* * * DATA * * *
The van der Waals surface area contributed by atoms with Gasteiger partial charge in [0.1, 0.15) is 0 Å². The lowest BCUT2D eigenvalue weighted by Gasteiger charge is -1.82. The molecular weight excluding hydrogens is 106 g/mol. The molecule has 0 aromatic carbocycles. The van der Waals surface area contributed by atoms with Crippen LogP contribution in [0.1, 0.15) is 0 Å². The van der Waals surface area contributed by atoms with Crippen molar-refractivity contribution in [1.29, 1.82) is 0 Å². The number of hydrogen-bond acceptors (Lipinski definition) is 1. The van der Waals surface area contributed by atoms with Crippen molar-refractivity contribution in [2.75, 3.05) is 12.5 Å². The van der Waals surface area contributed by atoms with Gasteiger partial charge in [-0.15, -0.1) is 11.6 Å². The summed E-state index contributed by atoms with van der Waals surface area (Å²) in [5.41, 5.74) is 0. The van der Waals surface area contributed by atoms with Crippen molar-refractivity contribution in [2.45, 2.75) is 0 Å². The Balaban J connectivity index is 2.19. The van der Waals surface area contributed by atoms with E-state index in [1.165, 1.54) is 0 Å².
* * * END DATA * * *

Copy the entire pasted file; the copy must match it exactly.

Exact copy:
The van der Waals surface area contributed by atoms with Gasteiger partial charge in [0.1, 0.15) is 0 Å². The lowest BCUT2D eigenvalue weighted by Gasteiger charge is -1.82. The molecular weight excluding hydrogens is 106 g/mol. The molecule has 0 aromatic carbocycles. The van der Waals surface area contributed by atoms with Crippen LogP contribution in [0.1, 0.15) is 0 Å². The van der Waals surface area contributed by atoms with Crippen molar-refractivity contribution in [1.29, 1.82) is 0 Å². The number of hydrogen-bond acceptors (Lipinski definition) is 1. The van der Waals surface area contributed by atoms with Crippen molar-refractivity contribution in [2.75, 3.05) is 12.5 Å². The van der Waals surface area contributed by atoms with Gasteiger partial charge in [-0.15, -0.1) is 11.6 Å². The summed E-state index contributed by atoms with van der Waals surface area (Å²) in [5.41, 5.74) is 0. The van der Waals surface area contributed by atoms with Crippen molar-refractivity contribution in [2.45, 2.75) is 0 Å². The Balaban J connectivity index is 2.19. The van der Waals surface area contributed by atoms with E-state index in [1.165, 1.54) is 0 Å².